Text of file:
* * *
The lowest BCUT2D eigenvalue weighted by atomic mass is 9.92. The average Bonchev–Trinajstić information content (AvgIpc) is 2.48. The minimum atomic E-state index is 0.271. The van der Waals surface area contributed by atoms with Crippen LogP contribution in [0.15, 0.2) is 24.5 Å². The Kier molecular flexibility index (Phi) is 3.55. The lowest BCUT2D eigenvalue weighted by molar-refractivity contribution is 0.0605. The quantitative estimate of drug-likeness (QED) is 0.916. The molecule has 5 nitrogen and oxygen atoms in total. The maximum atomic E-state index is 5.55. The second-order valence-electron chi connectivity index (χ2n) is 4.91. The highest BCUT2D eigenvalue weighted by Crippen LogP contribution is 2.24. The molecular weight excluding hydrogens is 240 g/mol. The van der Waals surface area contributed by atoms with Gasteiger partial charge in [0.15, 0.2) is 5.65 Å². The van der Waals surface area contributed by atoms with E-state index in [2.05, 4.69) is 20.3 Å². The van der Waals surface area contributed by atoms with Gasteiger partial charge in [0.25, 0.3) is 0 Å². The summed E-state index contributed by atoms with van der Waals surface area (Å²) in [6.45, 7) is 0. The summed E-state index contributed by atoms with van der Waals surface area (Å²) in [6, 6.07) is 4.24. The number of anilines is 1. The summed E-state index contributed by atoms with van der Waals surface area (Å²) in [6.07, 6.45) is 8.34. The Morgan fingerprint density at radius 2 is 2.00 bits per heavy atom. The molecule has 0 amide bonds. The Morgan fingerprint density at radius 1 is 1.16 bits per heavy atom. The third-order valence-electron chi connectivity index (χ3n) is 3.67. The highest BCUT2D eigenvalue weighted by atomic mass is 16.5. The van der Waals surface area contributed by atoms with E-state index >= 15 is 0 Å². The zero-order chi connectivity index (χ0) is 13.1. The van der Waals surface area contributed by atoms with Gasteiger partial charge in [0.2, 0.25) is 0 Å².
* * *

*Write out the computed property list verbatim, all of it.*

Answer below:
The lowest BCUT2D eigenvalue weighted by atomic mass is 9.92. The average Bonchev–Trinajstić information content (AvgIpc) is 2.48. The minimum atomic E-state index is 0.271. The van der Waals surface area contributed by atoms with Crippen LogP contribution in [0.15, 0.2) is 24.5 Å². The Kier molecular flexibility index (Phi) is 3.55. The lowest BCUT2D eigenvalue weighted by molar-refractivity contribution is 0.0605. The quantitative estimate of drug-likeness (QED) is 0.916. The molecule has 5 nitrogen and oxygen atoms in total. The maximum atomic E-state index is 5.55. The second-order valence-electron chi connectivity index (χ2n) is 4.91. The highest BCUT2D eigenvalue weighted by Crippen LogP contribution is 2.24. The molecular weight excluding hydrogens is 240 g/mol. The van der Waals surface area contributed by atoms with Gasteiger partial charge in [0.15, 0.2) is 5.65 Å². The van der Waals surface area contributed by atoms with E-state index in [2.05, 4.69) is 20.3 Å². The van der Waals surface area contributed by atoms with Gasteiger partial charge in [0.25, 0.3) is 0 Å². The summed E-state index contributed by atoms with van der Waals surface area (Å²) in [6.45, 7) is 0. The summed E-state index contributed by atoms with van der Waals surface area (Å²) in [6, 6.07) is 4.24. The number of anilines is 1. The summed E-state index contributed by atoms with van der Waals surface area (Å²) in [6.07, 6.45) is 8.34. The Morgan fingerprint density at radius 2 is 2.00 bits per heavy atom. The molecule has 0 amide bonds. The Morgan fingerprint density at radius 1 is 1.16 bits per heavy atom. The third-order valence-electron chi connectivity index (χ3n) is 3.67. The highest BCUT2D eigenvalue weighted by atomic mass is 16.5. The van der Waals surface area contributed by atoms with E-state index >= 15 is 0 Å². The zero-order chi connectivity index (χ0) is 13.1. The van der Waals surface area contributed by atoms with Gasteiger partial charge in [0.2, 0.25) is 0 Å².